Dorothy Atkinson, whose son was killed by Miles in 1997, said she, too, was contacted by the governor's office about a meeting.... Though Atkinson believes Miles deserves to be executed, she submitted a letter to O'Malley two weeks ago, asking him to commute Miles' sentence to spare her family from the ordeal of further legal wrangling.
I believe that, at least in some jurisdictions, convicted defendants are able to formally refuse to except a grant of clemency. Consequently, I am not entirely sure Gov O'Malley can ensure through a commutation decision that some of the death row prisoners get an LWOP sentence nor that a commutation decision will ensure there is no further legal wrangling over these cases. That said, the procedural and practical issues arising in this setting perhaps provide a strong reason for the out-going Gov to do exactly what the victims' families now request in each case whether that involves a request for commutation or a request to leave this matter to the state courts.
Rounding up some blogsphere reactions to events in Ferguson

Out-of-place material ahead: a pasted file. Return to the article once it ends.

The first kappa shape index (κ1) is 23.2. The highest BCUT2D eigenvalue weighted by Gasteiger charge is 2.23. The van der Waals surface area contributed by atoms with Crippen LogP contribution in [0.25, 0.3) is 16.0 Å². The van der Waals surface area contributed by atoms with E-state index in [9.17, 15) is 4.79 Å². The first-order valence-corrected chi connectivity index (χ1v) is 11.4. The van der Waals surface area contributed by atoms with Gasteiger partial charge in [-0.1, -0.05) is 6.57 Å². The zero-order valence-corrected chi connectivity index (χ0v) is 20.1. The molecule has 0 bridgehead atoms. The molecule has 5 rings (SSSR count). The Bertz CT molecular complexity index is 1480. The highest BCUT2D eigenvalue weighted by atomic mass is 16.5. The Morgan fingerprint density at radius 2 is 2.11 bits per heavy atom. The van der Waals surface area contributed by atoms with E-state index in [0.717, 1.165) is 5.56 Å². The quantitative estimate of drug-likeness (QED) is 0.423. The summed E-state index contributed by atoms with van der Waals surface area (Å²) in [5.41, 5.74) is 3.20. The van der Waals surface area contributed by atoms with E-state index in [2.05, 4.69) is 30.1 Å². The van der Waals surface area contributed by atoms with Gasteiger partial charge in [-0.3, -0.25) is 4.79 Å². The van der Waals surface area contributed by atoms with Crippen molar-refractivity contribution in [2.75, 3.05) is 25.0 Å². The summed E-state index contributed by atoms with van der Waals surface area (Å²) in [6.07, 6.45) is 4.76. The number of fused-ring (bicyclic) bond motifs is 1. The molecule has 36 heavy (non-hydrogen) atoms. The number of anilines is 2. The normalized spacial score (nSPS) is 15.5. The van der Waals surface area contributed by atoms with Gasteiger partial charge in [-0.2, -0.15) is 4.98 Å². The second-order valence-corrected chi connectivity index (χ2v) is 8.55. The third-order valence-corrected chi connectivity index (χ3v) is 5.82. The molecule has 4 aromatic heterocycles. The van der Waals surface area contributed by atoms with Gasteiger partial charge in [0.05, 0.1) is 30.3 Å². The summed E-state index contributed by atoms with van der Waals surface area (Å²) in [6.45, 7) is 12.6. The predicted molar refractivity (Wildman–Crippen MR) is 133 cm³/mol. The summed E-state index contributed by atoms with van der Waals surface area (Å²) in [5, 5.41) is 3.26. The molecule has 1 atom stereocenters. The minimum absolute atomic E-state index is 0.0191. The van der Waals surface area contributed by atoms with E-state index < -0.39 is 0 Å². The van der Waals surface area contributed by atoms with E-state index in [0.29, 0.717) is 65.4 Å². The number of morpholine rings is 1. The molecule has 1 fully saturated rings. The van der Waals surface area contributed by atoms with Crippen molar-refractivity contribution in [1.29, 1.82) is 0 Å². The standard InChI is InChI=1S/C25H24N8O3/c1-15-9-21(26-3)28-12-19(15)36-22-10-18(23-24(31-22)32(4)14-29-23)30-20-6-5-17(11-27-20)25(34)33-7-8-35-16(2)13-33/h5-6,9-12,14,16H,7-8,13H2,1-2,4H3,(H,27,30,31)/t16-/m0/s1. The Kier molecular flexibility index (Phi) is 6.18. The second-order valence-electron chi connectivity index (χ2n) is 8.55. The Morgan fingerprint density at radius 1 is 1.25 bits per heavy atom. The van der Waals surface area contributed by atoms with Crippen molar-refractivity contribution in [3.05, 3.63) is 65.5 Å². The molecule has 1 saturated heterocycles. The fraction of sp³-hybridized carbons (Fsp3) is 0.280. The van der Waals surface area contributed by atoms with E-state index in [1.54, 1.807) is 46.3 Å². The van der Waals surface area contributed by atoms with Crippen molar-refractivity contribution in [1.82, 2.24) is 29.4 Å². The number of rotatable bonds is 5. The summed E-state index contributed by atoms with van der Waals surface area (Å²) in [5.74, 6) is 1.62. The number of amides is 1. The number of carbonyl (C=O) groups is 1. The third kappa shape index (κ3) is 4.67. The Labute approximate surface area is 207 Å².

In part because it is not a sentencing story, I have not had much to say about all the high-profile events in Ferguson, Missouri in recent months. But, not surprisingly, a number of other notable criminal law bloggers have shared some thoughts on the no-indictment news and reactions thereto last night. Here are some of the posts I have seen from bloggers I check out regularly (listed in alphabetical order):
From Paul Cassell, "The Michael Brown grand jury process was fair
From Jeff Gamso, "Close Your Eyes and Pretend Really Hard"
From Scott Greenfield, "The Ferguson Lie"
From Richard Kopf, "Two questions for Jeff Gamso, Scott Greenfield and others with like experience
From Jeralyn Merritt, "Ferguson G. J. Decision : No Indictment, Violence Erupts"
From Bill Otis, "No Indictment in Ferguson, and the Reaction